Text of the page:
AT&T Will Give $5 Account Credits After Thursday's Network Outage

The carrier says the bill credits will "typically be applied within 2 bill cycles."

Eli Blumenthal Senior Editor
Eli Blumenthal is a senior editor at CNET with a particular focus on covering the latest in the ever-changing worlds of telecom, streaming and sports. He previously worked as a technology reporter at USA Today.
Expertise 5G, mobile networks, wireless carriers, phones, tablets, streaming devices, streaming platforms, mobile and console gaming
Eli Blumenthal
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AT&T's outage on Thursday saw users around the country lose service for hours. Now the company says it wants to "make it right" by issuing a $5 bill credit to impacted users' wireless accounts. 

In a tweet on X Saturday night, as well as on a new page on its website, the carrier posted an apology for the disruption noting that it recognizes "the frustration this outage has caused and know we let many of our customers down." 

"To help make it right, we're reaching out to potentially impacted customers and we're automatically applying a credit to their accounts," the statement on the website reads. "We want to reassure our customers of our commitment to reliably connect them – anytime and anywhere. We're crediting them for the average cost of a full day of service."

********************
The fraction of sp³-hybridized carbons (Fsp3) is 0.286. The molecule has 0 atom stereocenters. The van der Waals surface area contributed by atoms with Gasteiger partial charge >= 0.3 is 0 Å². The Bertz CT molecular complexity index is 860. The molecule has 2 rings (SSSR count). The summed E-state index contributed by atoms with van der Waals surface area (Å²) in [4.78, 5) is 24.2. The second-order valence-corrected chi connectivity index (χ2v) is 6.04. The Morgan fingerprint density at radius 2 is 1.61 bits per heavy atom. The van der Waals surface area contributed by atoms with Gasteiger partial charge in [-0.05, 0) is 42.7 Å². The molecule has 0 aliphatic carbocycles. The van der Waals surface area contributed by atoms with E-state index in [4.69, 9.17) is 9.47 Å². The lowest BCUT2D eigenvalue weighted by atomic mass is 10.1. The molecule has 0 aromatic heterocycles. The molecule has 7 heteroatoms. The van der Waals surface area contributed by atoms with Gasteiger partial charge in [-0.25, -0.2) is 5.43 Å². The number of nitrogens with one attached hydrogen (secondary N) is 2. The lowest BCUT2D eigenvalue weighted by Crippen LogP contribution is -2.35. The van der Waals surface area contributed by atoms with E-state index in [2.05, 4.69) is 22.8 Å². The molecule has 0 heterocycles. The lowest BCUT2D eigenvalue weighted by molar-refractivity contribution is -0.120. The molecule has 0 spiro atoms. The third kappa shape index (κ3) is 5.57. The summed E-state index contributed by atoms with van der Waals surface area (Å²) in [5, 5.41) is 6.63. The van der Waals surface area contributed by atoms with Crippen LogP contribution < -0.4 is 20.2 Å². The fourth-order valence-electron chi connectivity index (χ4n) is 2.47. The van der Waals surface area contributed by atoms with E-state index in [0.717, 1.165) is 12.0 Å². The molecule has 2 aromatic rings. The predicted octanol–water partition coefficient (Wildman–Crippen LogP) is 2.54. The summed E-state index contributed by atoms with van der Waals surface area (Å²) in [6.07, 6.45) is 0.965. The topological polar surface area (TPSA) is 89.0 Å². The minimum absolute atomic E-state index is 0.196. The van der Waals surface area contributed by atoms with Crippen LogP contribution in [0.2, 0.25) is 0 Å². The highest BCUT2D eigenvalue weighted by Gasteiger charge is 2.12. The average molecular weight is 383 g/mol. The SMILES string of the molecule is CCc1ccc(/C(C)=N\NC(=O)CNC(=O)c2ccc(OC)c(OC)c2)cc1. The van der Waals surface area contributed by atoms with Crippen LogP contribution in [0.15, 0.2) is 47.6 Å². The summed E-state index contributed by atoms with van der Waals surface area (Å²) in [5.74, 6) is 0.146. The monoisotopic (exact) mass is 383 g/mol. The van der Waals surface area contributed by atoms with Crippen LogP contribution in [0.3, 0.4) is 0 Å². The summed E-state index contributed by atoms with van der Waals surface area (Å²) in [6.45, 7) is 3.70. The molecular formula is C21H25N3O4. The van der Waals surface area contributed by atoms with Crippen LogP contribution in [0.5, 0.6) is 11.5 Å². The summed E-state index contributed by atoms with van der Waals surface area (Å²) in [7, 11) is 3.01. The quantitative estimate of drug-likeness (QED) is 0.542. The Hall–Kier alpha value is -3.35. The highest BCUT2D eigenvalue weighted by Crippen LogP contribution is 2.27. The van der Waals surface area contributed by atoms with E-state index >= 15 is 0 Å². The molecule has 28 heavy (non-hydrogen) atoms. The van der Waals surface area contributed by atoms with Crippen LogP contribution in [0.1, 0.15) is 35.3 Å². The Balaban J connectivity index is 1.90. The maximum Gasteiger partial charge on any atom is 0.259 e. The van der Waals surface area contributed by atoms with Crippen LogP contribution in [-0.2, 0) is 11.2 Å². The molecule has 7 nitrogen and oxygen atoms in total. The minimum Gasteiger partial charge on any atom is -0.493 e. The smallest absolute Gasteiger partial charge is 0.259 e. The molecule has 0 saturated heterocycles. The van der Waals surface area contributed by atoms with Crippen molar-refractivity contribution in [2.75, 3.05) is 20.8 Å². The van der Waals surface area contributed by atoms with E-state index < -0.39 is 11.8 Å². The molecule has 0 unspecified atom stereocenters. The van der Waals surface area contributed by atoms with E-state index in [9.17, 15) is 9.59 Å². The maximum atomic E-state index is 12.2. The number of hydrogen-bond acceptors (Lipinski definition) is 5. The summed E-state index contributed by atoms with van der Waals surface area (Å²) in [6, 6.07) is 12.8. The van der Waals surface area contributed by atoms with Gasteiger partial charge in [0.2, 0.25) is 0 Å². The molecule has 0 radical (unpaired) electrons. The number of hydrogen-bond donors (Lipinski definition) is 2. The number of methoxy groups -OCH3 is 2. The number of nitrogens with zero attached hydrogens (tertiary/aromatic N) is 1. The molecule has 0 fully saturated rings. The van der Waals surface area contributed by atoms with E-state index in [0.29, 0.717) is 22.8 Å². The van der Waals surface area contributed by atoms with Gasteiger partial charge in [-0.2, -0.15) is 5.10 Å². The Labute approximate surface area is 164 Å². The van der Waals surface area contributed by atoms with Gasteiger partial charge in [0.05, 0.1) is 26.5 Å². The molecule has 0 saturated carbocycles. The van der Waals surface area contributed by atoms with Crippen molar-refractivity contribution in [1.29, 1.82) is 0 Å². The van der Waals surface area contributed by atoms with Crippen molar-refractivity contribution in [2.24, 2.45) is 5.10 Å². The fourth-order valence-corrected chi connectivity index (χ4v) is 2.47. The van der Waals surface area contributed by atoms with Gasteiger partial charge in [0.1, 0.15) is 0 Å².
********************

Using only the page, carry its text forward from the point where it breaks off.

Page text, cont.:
Looking at the fine print on the page reveals that the credit, while a small proactive gesture, is fairly limited. AT&T is giving only $5 per wireless account, not per impacted line, so if you have multiple lines of service with the carrier you won't be reimbursed for losing service for all of them. 

The carrier is also not providing credits to AT&T Business, AT&T Prepaid or users of its Cricket service. It tells CNET that those users will "have options available to them if they were potentially impacted by the outage." 

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Those looking for additional credits for the lost service may be better off calling the carrier. 

"We believe we have contacted potentially impacted customers," an AT&T spokesperson told CNET. "But if someone needs to talk to us about their situation, our call centers are available."

AT&T didn't disclose how many users were impacted by the outage or how many credits it will be issuing. 

The outage appeared to begin early Thursday morning and reports on social media suggested the outage was widespread, with Downdetector, a website where users can report issues with websites and services, showing a spike in problems with AT&T nationwide beginning around 4 a.m. ET. The carrier recommended that customers use Wi-Fi calling and similar internet-based services during the cellular service outage

While it wasn't immediately clear what caused the issue, it was revealed Thursday night that it was the result of an issue that occurred during overnight network maintenance and was not the result of a cyber attack. 

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